CE upgrade causes confusion

The upgrade for Microsoft's OS for handheld PCs is due soon, but questions linger about its suitability for older CE devices.

3 min read
The latest version of Microsoft's Windows CE operating system for handheld computers is just around the corner, but questions about its suitability for older CE devices linger, pointing to critical differences in the upgradability of traditional PCs and these new-fangled handheld PCs.

NEC MobilePro 750C H/PC

Microsoft will introduce Windows CE 2.1 at the Microsoft Developers Conference in October, along with a new class of handheld computers that will run the revamped operating system (OS).

"This is the dawning of what we refer to as the companion PC class," said Gerry Purdy of Mobile Insights. "It's like the HPC on steroids."

The new handheld computers, code-named Jupiter, will initially cost around $999, have roomier keyboards, a display up to 11 inches diagonally, with a battery life around 10 hours, Microsoft confirmed.

But unlike the PC world, where all computer owners can purchase and install OS updates in pretty much the same manner, current Windows CE handheld computer users will run into different experiences when attempting to upgrade.

"Jupiter" device specifications
Up to 11 inches diagonally

Battery life
10 hours

Slightly larger keyboard, or stylus

Pocket Word, Excel, PowerPoint, Internet Explorer

Expected vendors
NEC, HP, Casio, Philips, Compaq

Sources: Various

In some cases, upgrades could be challenging for users. Unlike a PC operating system, which involves strictly a software upgrade, upgrading CE devices requires physically swapping out the ROM chip, which can be either a fairly simple task or more of a chore, depending on the manufacturer.

"Once you can physically get to the place where the ROM is, it's easy to upgrade," said Phil Holden, product manager for Windows CE. "But the decision on when and how a user may or may not get an upgrade is really a hardware position. I don't think Microsoft is in the business of telling a vendor how to build hardware."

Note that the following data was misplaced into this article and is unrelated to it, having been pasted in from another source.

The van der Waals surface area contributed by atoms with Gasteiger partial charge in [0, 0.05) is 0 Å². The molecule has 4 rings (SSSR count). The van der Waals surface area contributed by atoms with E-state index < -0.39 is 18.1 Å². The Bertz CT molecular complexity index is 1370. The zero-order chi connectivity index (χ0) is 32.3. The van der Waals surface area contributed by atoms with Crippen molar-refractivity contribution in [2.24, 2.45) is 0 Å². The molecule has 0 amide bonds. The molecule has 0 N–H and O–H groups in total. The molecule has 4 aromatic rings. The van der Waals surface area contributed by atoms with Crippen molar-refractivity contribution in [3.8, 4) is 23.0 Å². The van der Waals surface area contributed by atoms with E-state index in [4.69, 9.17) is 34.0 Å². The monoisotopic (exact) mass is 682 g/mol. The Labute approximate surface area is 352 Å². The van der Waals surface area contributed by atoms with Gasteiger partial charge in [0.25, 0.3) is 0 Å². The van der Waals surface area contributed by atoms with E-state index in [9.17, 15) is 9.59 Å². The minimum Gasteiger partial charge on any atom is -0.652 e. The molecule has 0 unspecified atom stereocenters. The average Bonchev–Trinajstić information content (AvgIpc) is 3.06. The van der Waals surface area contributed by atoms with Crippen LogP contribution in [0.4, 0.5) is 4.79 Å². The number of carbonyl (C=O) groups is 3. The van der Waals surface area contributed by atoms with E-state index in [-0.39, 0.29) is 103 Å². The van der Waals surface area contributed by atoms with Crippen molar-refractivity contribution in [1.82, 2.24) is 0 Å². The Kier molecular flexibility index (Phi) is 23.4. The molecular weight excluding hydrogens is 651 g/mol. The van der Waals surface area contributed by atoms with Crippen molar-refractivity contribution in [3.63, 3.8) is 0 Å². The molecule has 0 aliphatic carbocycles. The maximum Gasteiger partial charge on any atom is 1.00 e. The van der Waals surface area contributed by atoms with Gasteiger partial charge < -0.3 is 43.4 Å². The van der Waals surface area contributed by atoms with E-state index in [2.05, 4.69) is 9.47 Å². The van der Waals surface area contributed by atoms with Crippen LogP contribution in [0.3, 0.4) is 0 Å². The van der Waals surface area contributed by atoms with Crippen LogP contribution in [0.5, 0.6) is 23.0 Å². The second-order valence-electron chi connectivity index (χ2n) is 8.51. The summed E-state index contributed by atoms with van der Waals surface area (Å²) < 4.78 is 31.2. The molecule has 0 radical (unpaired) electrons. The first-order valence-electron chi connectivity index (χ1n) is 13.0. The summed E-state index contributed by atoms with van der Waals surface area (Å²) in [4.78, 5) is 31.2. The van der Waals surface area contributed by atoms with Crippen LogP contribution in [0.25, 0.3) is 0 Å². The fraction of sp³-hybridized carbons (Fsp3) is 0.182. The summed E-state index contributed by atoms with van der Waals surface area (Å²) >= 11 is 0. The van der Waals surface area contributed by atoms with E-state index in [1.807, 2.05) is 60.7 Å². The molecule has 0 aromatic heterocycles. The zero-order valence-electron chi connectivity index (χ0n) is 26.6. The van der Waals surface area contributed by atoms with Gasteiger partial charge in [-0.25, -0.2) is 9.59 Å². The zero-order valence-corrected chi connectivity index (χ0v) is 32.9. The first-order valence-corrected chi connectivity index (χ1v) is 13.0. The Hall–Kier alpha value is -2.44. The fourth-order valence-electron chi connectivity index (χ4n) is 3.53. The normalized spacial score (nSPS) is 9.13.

But Microsoft does hold manufacturers to a set of "guidelines" before they can license Windows CE and put the "Powered by Windows CE" logo on a device, Holden conceded. "There is a certification process, and a set of guidelines," he said.

Another issue users face is price. Unlike Windows 98--Microsoft's newest upgrade for desktop PCs--which had a set upgrade and retail price months before its launch, there is no consensus among vendors as to the upgrade price for CE devices. And upgrades can be pricey--almost prohibitive considering the price of CE devices, which typically range from $399 to $799. Philips, for example, charges users $199, which includes extra memory chips, for upgrading its devices from 1.0 to 2.0.

Although Microsoft contends the newest version of CE will work "seamlessly" on older models, analysts say that companion PCs are not really meant to be upgraded like PCs, and are more like a consumer electronics appliance which is replaced instead of updated.

"You could take an old device and put the new OS on, but you wouldn't necessarily want to," said Purdy. "Microsoft has worked with the vendors so that the OS will be guaranteed to work and not break, but this is a pretty new platform and [vendors] will be more concerned with future versions."

Windows CE 2.1 contains bug fixes and some new features, but the changes are "so minor, and so under-the-hood, that nobody will notice," said Jim Turley of Microprocessor Report. "It's going to be pretty subtle. If you have a handheld PC already, you won't notice the difference."

Holden is also quick to point out that these devices are not PCs. "If you want a PC, buy a notebook. We don't want people thinking of this as a PC," he said.

Vendors NEC, Hewlett-Packard, Casio, Compaq, and Philips will make upgrade chips available to users for a price yet to be announced.